Motorcycle Real Road Racing Blog by Barbiegirl Northern Ireland
The PSNI has announced the introduction of a Speed Awareness Scheme. Road users detected breaking speed limits in Northern Ireland will be offered the one-off opportunity to go back to the classroom and improve their driving skills - rather than picking up a fine and three penalty points on their licence.
Those detected speeding and who are aged 25 years and over, will be able to attend the Speed Awareness Scheme. The four hour classroom based Speed Awareness Scheme will not be offered to drivers who exceed the speed limit excessively, or those who have attended a national speed awareness course in the past three years.
Those aged under 25 years and detected speeding will be offered the chance to complete a Young Drivers Scheme. The Young Drivers Scheme aims to target vulnerable motorists and reduce the risk of young drivers becoming involved in serious injury and fatal road traffic collisions. The scheme consists of an educational workshop and online e-learning modules.
The schemes will follow a nationally approved syllabus, and will be run by DriveTech (UK) Ltd (a subsidiary of the AA) and delivered by specially selected approved road safety specialists. Courses will be held in Omagh, Coleraine, Belfast and Newry and will cost £85 inclusive of VAT to attend, which covers the cost of administering and delivering the schemes.
Both courses aim to generate a better understanding of the consequences of speeding and raise awareness of the importance of sticking to speed limits. The courses also help drivers recognise speed limits and provide instruction on driving more carefully.
Assistant Chief Constable Duncan McCausland said: “Excessive speed for the conditions is the single biggest killer of people on Northern Ireland roads. This is the final warning for those who continue to break the speed limits.”
Right To Ride’s, Trevor Baird says, “We have been in contact with the PSNI to see if the educational workshop and online e-learning modules has relevance for motorcyclists and we have been promised an invite to sit in and see for ourselves what is entailed.”
Right To Ride has received some comments, “While the courses seem set up to “catch” and educate those who are speeding just above the limits, what is missing is education for habitual speeders, those that are caught well above the speed limit who despite points, fines and bans will continue with unchanged attitudes”.
“While additional road policing patrols will now be deployed across Northern Ireland to target people who take the completely selfish decision to speed and put other people at risk, I hope the PSNI will not just be out to fill their classrooms?”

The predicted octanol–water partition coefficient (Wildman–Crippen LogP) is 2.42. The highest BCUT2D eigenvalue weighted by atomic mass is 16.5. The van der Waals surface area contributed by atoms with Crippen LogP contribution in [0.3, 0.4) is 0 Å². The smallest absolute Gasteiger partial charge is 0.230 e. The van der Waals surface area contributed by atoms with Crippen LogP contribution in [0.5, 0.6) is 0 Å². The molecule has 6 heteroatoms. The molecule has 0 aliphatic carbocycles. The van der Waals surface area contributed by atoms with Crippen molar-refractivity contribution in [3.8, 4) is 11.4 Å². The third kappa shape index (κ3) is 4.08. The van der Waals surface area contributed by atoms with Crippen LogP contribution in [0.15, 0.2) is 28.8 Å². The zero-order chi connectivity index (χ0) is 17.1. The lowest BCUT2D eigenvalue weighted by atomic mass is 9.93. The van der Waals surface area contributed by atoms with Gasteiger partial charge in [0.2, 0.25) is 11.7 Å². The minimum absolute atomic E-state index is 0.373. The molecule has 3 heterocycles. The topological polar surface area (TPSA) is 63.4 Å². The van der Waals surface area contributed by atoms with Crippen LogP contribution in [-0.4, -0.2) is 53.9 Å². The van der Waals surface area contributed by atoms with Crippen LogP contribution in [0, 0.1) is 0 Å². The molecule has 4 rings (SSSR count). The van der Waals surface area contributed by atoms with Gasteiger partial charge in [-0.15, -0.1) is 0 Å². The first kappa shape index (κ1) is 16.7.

Meanwhile down South ahead of this Bank Holiday weekend Mayo County Council is running their “What’s Around The Corner” safety campaign.
The campaign includes handing out High-visibility yellow vests to bikers to make sure they can be clearly seen by other motorists, they will be distributed through motorcycle clubs in Co.Mayo.
Noel Gibbons Road Safety Officer Mayo County Council, said, "This is one part of our ongoing efforts with partners to improve safety for motorcyclists and other road users. We are also encouraging local riders to under go Motorcycle training. Motorcyclists continue to be over-represented in the fatalities and since the middle of April, four riders have lost their lives.
As the weather improves, more and more motorcyclists will take to the roads. Research indicates that the majority of motorcycle fatalities occur over the weekends and during daylight hours. Many riders are injured at junctions when vehicles pull out, others crash as a result of entering a bend too fast.''
Right To Ride’s Trevor Baird, says, “While we have some issues with the reliance and the value of high-visibility yellow vests improving the conspicuity of motorcyclists so that they are actually seen by other vehicle drivers, however we welcome the overall safety message to riders and other vehicle drivers.”
That message is, “Motorcycles are often hidden in a motorist's blind spot or masked by backgrounds. For that reason, motorists should double-check blind spots, rearview and side mirrors before changing lanes or making turns. They don't benefit from a protective metal environment or the stability of four wheels. But as a driver you can help keep bikers safe by remembering a few basic rules.”
“To ensure you don't have an injury to another road user on your conscience KEEP A LOOK OUT FOR MOTORCYCLISTS.”
Right To Ride says - So save yourselves, watch your throttle, watch out for other drivers and riders!
PSNI Speed Awareness
MAYO Road Safety
Save Our Sport From Evil
©2010 Motorcycle RealRoadRacing Blog by Barbiegirl Northern Ireland